Anyone not familiar with the hoops that need to be jumped through to gain access to the Internet is not going to realize that the reason they can't connect using their e-mail, the weather app, Facebook, Google search, Yelp, Foursquare, Skype, Shazam, etc. is because they haven't opened their browser and jumped through all of the hoops I described in the last paragraph.  Imagine if you will that I am trying to use the Shazam application to figure out what song I am listening to in your store.  By the time I figure out why I can't connect, then rectify the situation by jumping through all of those hoops, the song would be over and I would be mad.

I think I understand why you make people agree to those terms and conditions in the first place.  But you're not making this an enjoyable experience.  Imagine for a moment that every time a new customer entered your store, got up to the till ready to order their food and coffee, they were forced to read and agree to your terms and conditions before they could place their order.  You would have some very unhappy customers.  In time, you would have no customers.  Once you realized that their acceptance of your terms and conditions was interfering with your ability to make money, you would find a more efficient way to cover that base.  Such as putting the terms and conditions prominently on the wall.  So why can't you do this for your free Internet service?  I'll even meet you halfway.  Once I've agreed to your terms and conditions once, why do I keep having to do it every time I visit your store?  Do you think that I have somehow forgotten the terms that I have accepted?  Do the terms change weekly? No, it's because it would be too much trouble to keep track of every device that has ever connected to your network.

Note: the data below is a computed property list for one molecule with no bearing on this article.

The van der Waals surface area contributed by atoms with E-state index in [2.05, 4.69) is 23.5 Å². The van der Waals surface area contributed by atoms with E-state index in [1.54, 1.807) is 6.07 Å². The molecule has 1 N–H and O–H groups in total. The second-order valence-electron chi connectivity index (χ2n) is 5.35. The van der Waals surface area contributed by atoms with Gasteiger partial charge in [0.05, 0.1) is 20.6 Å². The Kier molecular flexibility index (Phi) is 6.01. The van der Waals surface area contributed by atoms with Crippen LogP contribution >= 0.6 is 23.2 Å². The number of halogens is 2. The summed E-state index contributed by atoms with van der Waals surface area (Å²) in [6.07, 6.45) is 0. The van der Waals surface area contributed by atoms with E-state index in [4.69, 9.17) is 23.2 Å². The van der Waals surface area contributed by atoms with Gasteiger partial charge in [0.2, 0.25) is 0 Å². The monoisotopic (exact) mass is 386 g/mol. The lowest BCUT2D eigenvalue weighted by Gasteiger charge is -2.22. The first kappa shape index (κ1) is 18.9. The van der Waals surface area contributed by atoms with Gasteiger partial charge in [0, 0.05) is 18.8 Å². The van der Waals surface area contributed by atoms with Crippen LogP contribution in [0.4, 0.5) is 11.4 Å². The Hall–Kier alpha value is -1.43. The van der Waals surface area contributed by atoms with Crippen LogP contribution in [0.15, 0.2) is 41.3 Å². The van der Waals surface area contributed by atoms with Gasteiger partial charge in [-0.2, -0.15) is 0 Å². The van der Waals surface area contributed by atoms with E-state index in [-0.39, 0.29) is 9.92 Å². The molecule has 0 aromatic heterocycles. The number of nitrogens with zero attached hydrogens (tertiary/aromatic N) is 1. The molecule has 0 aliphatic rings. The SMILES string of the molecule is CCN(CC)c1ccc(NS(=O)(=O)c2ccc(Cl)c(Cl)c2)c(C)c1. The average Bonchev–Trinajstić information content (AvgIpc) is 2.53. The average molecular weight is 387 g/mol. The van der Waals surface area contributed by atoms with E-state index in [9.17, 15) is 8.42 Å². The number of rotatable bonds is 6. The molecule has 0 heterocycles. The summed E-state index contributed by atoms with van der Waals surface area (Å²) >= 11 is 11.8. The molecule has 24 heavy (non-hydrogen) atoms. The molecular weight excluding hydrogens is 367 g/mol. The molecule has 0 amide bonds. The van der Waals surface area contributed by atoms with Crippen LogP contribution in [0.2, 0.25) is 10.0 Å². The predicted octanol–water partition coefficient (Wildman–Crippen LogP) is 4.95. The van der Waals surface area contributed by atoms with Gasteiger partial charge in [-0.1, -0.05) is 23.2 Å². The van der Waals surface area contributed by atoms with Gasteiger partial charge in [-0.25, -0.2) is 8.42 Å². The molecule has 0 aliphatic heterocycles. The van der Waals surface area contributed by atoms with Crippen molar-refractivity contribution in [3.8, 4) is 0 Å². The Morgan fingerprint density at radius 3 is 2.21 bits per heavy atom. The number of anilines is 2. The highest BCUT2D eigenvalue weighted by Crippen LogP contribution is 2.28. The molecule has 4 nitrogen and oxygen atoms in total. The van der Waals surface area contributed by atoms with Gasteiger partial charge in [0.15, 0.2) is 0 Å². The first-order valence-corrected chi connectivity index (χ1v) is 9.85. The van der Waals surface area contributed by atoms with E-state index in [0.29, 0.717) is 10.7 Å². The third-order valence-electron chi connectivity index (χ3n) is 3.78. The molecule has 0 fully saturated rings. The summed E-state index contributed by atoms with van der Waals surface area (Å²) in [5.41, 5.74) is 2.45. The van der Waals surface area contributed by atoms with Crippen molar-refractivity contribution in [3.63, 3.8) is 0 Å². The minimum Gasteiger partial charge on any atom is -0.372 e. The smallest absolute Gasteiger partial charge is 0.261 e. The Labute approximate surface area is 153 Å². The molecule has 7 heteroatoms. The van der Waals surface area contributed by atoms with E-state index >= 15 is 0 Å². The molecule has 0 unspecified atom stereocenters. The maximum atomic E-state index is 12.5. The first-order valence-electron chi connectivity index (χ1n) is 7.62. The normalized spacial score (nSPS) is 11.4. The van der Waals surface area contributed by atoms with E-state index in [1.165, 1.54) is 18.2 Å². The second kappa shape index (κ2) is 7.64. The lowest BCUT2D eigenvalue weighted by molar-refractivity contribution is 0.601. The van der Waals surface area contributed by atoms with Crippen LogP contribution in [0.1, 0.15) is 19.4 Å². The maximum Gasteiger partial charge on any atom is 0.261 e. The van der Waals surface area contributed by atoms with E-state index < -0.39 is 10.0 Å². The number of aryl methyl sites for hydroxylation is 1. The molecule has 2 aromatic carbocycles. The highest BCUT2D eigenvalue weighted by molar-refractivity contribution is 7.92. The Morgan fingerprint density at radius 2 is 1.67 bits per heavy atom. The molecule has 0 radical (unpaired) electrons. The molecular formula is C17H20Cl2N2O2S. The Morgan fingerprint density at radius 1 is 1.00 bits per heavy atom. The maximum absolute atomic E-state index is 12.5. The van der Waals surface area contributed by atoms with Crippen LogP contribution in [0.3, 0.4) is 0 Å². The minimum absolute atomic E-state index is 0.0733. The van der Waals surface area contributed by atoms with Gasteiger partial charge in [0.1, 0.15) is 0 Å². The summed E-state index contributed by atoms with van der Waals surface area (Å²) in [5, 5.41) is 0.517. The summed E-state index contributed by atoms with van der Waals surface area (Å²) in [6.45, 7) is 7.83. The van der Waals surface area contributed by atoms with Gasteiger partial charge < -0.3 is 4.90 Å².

So how about we just open up the Internet to everyone within range of your store and let's just use convenience and a desire to make the customer happy as excuses.  Because if you want to get more customers, it's not going to be good enough to just offer the Internet.  You're going to need to offer the Internet in a way that is better than everyone else.  Seamlessly, efficiently and quickly.  Put the terms and conditions right on the door so that people can see it on their way in.  Problem solved.

Prose by Karl